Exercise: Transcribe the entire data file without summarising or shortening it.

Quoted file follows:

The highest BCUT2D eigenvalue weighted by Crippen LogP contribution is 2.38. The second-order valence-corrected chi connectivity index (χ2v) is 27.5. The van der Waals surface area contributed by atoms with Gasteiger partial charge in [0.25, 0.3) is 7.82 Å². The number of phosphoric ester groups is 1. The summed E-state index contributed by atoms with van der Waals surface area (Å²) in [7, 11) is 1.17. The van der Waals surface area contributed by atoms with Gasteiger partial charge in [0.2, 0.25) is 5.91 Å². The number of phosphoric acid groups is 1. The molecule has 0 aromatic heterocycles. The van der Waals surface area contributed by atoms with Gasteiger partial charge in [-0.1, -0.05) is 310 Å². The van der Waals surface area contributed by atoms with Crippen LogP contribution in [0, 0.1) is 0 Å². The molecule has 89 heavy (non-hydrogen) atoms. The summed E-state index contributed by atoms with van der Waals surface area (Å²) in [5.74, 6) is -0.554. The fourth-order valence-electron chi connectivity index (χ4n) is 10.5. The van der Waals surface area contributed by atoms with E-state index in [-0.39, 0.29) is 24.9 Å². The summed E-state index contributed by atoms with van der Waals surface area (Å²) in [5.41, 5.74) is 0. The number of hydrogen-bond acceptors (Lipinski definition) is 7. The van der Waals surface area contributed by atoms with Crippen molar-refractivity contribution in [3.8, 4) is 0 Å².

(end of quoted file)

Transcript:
The highest BCUT2D eigenvalue weighted by Crippen LogP contribution is 2.38. The second-order valence-corrected chi connectivity index (χ2v) is 27.5. The van der Waals surface area contributed by atoms with Gasteiger partial charge in [0.25, 0.3) is 7.82 Å². The number of phosphoric ester groups is 1. The summed E-state index contributed by atoms with van der Waals surface area (Å²) in [7, 11) is 1.17. The van der Waals surface area contributed by atoms with Gasteiger partial charge in [0.2, 0.25) is 5.91 Å². The number of phosphoric acid groups is 1. The molecule has 0 aromatic heterocycles. The van der Waals surface area contributed by atoms with Gasteiger partial charge in [-0.1, -0.05) is 310 Å². The van der Waals surface area contributed by atoms with Crippen LogP contribution in [0, 0.1) is 0 Å². The molecule has 89 heavy (non-hydrogen) atoms. The summed E-state index contributed by atoms with van der Waals surface area (Å²) in [5.74, 6) is -0.554. The fourth-order valence-electron chi connectivity index (χ4n) is 10.5. The van der Waals surface area contributed by atoms with E-state index in [-0.39, 0.29) is 24.9 Å². The summed E-state index contributed by atoms with van der Waals surface area (Å²) in [5.41, 5.74) is 0. The number of hydrogen-bond acceptors (Lipinski definition) is 7. The van der Waals surface area contributed by atoms with Crippen molar-refractivity contribution in [3.8, 4) is 0 Å².